Analytical, diagnostic and therapeutic context of peremin

  • We compared this regimen with immunotherapy using insect venoms or placebo in groups of 20 patients matched for history and sensitivity, as judged by venom skin test, histamine release and IgE antibody to venom [43].
  • We monitored their responses by means of symptom scores and measurements of the levels of histamine, tosyl-L-arginine methyl ester (TAME)-esterase activity, and kinins in nasal lavages [3].
  • The percentage of T lymphocytes bearing histamine Type 2 receptors was lower in the atopic group than in the control group (P less than 0.001), but the percentage of cells with Type 1 receptors was the same in both groups [44].
  • When the initial histamine treatment was carried out under mildly alkaline conditions, the complete return of activity was delayed to 8 hr after treatment [26].
  • We undertook a 10-week placebo-controlled, double-blind, crossover study in a group of patients receiving hemodialysis who had severe pruritus, to investigate the effects of recombinant human erythropoietin on their pruritus and plasma histamine levels [5].


  1. Leukotrienes. Hammarström, S. Annu. Rev. Biochem. (1983) [Pubmed]
  2. Cold urticaria: release into the circulation of histamine and eosinophil chemotactic factor of anaphylaxis during cold challenge. Soter, N.A., Wasserman, S.I., Austen, K.F. N. Engl. J. Med. (1976) [Pubmed]
  3. Inhibition of mediator release in allergic rhinitis by pretreatment with topical glucocorticosteroids. Pipkorn, U., Proud, D., Lichtenstein, L.M., Kagey-Sobotka, A., Norman, P.S., Naclerio, R.M. N. Engl. J. Med. (1987) [Pubmed]
  4. Autoantibodies against the high-affinity IgE receptor as a cause of histamine release in chronic urticaria. Hide, M., Francis, D.M., Grattan, C.E., Hakimi, J., Kochan, J.P., Greaves, M.W. N. Engl. J. Med. (1993) [Pubmed]
  5. Relief of pruritus and decreases in plasma histamine concentrations during erythropoietin therapy in patients with uremia. De Marchi, S., Cecchin, E., Villalta, D., Sepiacci, G., Santini, G., Bartoli, E. N. Engl. J. Med. (1992) [Pubmed]
  6. Histamine and histamine intolerance. Maintz, L., Novak, N. Am. J. Clin. Nutr. (2007) [Pubmed]
  7. Histamine H(3) receptor ligands modulate L-dopa-evoked behavioral responses and L-dopa derived extracellular dopamine in dopamine-denervated rat striatum. Nowak, P., Bortel, A., Dabrowska, J., Biedka, I., Slomian, G., Roczniak, W., Kostrzewa, R.M., Brus, R. Neurotox. Res (2008) [Pubmed]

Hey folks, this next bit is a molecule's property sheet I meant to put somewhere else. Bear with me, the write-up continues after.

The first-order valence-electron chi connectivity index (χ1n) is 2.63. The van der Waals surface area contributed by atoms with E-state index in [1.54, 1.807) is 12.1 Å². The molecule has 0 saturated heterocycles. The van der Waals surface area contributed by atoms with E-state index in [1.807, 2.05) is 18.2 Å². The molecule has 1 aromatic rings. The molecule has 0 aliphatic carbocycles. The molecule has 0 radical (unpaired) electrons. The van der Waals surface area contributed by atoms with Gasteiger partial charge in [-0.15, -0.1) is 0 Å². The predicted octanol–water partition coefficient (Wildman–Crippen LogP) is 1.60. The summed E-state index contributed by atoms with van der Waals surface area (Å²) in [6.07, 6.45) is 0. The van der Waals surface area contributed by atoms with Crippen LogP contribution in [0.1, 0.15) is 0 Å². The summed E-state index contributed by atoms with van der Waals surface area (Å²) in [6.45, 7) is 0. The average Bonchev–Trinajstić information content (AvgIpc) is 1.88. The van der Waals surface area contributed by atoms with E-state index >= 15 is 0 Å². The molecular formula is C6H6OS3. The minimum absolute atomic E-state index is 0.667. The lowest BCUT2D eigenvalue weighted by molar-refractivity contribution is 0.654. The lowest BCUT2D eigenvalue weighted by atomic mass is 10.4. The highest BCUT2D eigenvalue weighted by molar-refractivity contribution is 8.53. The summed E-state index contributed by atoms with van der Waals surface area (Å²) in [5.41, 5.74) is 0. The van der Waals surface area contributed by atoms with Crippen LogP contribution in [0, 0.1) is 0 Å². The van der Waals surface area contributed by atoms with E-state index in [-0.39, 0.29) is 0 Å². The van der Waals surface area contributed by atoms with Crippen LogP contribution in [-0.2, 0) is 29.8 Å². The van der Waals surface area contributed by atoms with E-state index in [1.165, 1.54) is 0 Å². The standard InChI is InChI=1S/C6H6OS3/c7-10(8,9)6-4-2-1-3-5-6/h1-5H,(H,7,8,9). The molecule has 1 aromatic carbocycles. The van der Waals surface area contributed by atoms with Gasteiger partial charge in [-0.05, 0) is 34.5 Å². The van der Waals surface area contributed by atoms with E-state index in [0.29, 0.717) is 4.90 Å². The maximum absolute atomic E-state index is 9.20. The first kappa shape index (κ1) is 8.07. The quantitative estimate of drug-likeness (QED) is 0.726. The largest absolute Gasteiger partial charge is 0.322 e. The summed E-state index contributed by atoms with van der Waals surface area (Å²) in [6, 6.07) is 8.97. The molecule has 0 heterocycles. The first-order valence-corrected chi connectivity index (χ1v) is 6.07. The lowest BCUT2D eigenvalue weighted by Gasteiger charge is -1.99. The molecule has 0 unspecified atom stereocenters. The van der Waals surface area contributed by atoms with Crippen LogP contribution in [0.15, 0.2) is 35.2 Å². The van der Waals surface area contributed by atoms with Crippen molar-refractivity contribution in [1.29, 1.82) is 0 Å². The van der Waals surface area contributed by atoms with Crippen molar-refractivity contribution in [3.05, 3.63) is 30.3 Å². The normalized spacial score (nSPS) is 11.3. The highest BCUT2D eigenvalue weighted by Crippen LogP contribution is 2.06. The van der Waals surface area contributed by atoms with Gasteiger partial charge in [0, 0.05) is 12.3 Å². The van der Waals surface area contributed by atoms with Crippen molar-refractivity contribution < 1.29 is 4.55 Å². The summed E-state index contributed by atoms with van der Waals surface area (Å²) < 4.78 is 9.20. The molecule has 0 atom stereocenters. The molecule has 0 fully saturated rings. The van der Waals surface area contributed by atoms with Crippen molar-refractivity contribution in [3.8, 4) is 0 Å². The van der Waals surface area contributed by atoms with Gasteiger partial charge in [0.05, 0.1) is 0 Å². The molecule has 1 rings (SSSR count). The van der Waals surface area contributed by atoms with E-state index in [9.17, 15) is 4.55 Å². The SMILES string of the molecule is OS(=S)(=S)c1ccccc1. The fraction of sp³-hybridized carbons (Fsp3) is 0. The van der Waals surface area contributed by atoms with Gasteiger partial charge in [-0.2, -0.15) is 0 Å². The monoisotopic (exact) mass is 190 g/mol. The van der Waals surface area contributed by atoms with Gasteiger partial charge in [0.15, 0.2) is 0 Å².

8. Learned histamine release. Russell, M., Dark, K.A., Cummins, R.W., Ellman, G., Callaway, E., Peeke, H.V. Science (1984) [Pubmed]
  9. Cataplexy-active neurons in the hypothalamus: implications for the role of histamine in sleep and waking behavior. John, J., Wu, M.F., Boehmer, L.N., Siegel, J.M. Neuron (2004) [Pubmed]
  10. Arousal effect of orexin A depends on activation of the histaminergic system. Huang, Z.L., Qu, W.M., Li, W.D., Mochizuki, T., Eguchi, N., Watanabe, T., Urade, Y., Hayaishi, O. Proc. Natl. Acad. Sci. U.S.A. (2001) [Pubmed]
  11. Effects of the histamine H(1) receptor blocker, pyrilamine, on spontaneous locomotor activity of rats with long-term portacaval anastomosis. Lozeva, V., Valjakka, A., Lecklin, A., Olkkonen, H., Hippeläinen, M., Itkonen, M., Plumed, C., Tuomisto, L. Hepatology (2000) [Pubmed]
  12. Preventing bronchoconstriction in exercise-induced asthma with inhaled heparin. Ahmed, T., Garrigo, J., Danta, I. N. Engl. J. Med. (1993) [Pubmed]
  13. Tryptase levels as an indicator of mast-cell activation in systemic anaphylaxis and mastocytosis. Schwartz, L.B., Metcalfe, D.D., Miller, J.S., Earl, H., Sullivan, T. N. Engl. J. Med. (1987) [Pubmed]
  14. Improved diagnosis of mastocytosis by measurement of urinary histamine metabolites. Keyzer, J.J., de Monchy, J.G., van Doormaal, J.J., van Voorst Vader, P.C. N. Engl. J. Med. (1983) [Pubmed]
  15. Role of platelet-activating factor-acether in mediating guinea pig anaphylaxis. Darius, H., Lefer, D.J., Smith, J.B., Lefer, A.M. Science (1986) [Pubmed]
  16. Prostaglandins, leukotrienes, and platelet-activating factor in shock. Feuerstein, G., Hallenbeck, J.M. Annu. Rev. Pharmacol. Toxicol. (1987) [Pubmed]
  17. Cromolyn therapy in patients with bronchial asthma. Effect on inhalation challenge with allergen, histamine, and methacholine. Ryo, U.Y., Kang, B., Townley, R.G. JAMA (1976) [Pubmed]
  18. Immediate hypersensitivity to hog trypsin resulting from industrial exposure. Colten, H.R., Polakoff, P.L., Weinstein, S.F., Strieder, D.J. N. Engl. J. Med. (1975) [Pubmed]
  19. Histamine and nocturnal wheezing. Drazen, J. N. Engl. J. Med. (1980) [Pubmed]
  20. Evidence that histamine is the causative toxin of scombroid-fish poisoning. Morrow, J.D., Margolies, G.R., Rowland, J., Roberts, L.J. N. Engl. J. Med. (1991) [Pubmed]
  21. Engagement of the high-affinity IgE receptor activates src protein-related tyrosine kinases. Eiseman, E., Bolen, J.B. Nature (1992) [Pubmed]
  22. Histamine plays a part in induction of drinking by food intake. Kraly, F.S. Nature (1983) [Pubmed]
  23. A model of cell activation and desensitization by surface immunoglobin: the case of histamine release from human basophils. Dembo, M., Goldstein, B. Cell (1980) [Pubmed]